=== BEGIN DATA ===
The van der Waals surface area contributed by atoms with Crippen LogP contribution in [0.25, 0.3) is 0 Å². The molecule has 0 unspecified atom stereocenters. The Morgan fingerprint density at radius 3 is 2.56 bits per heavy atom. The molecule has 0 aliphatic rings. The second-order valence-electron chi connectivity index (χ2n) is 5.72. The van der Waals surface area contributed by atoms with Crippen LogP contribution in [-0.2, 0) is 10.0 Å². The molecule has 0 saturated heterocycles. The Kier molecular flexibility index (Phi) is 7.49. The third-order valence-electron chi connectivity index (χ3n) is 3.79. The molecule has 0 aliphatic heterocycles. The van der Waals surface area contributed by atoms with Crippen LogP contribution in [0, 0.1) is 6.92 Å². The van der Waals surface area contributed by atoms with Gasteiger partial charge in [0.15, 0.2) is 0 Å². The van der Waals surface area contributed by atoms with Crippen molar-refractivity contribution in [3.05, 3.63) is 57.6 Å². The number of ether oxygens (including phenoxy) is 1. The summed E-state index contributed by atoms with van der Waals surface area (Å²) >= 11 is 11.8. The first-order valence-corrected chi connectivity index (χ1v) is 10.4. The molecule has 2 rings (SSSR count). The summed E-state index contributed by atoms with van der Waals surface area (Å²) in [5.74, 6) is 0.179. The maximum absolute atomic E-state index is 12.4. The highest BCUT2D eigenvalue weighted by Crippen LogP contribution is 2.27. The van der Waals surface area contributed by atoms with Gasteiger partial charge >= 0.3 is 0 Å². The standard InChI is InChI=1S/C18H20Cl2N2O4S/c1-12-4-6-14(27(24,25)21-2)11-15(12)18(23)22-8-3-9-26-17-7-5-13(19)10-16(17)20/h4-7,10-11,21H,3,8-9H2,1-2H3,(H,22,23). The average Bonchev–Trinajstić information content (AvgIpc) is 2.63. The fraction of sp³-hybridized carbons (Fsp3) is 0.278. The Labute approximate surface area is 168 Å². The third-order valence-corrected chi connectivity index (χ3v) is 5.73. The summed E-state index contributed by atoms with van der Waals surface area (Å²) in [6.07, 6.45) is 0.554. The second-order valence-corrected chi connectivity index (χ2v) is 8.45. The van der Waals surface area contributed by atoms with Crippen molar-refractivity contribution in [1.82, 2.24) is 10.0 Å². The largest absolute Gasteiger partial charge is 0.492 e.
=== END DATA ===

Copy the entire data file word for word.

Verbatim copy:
The van der Waals surface area contributed by atoms with Crippen LogP contribution in [0.25, 0.3) is 0 Å². The molecule has 0 unspecified atom stereocenters. The Morgan fingerprint density at radius 3 is 2.56 bits per heavy atom. The molecule has 0 aliphatic rings. The second-order valence-electron chi connectivity index (χ2n) is 5.72. The van der Waals surface area contributed by atoms with Crippen LogP contribution in [-0.2, 0) is 10.0 Å². The molecule has 0 saturated heterocycles. The Kier molecular flexibility index (Phi) is 7.49. The third-order valence-electron chi connectivity index (χ3n) is 3.79. The molecule has 0 aliphatic heterocycles. The van der Waals surface area contributed by atoms with Crippen LogP contribution in [0, 0.1) is 6.92 Å². The van der Waals surface area contributed by atoms with Gasteiger partial charge in [0.15, 0.2) is 0 Å². The van der Waals surface area contributed by atoms with Crippen molar-refractivity contribution in [3.05, 3.63) is 57.6 Å². The number of ether oxygens (including phenoxy) is 1. The summed E-state index contributed by atoms with van der Waals surface area (Å²) >= 11 is 11.8. The first-order valence-corrected chi connectivity index (χ1v) is 10.4. The molecule has 2 rings (SSSR count). The summed E-state index contributed by atoms with van der Waals surface area (Å²) in [5.74, 6) is 0.179. The maximum absolute atomic E-state index is 12.4. The highest BCUT2D eigenvalue weighted by Crippen LogP contribution is 2.27. The van der Waals surface area contributed by atoms with Gasteiger partial charge >= 0.3 is 0 Å². The standard InChI is InChI=1S/C18H20Cl2N2O4S/c1-12-4-6-14(27(24,25)21-2)11-15(12)18(23)22-8-3-9-26-17-7-5-13(19)10-16(17)20/h4-7,10-11,21H,3,8-9H2,1-2H3,(H,22,23). The average Bonchev–Trinajstić information content (AvgIpc) is 2.63. The fraction of sp³-hybridized carbons (Fsp3) is 0.278. The Labute approximate surface area is 168 Å². The third-order valence-corrected chi connectivity index (χ3v) is 5.73. The summed E-state index contributed by atoms with van der Waals surface area (Å²) in [6.07, 6.45) is 0.554. The second-order valence-corrected chi connectivity index (χ2v) is 8.45. The van der Waals surface area contributed by atoms with Crippen molar-refractivity contribution in [1.82, 2.24) is 10.0 Å². The largest absolute Gasteiger partial charge is 0.492 e.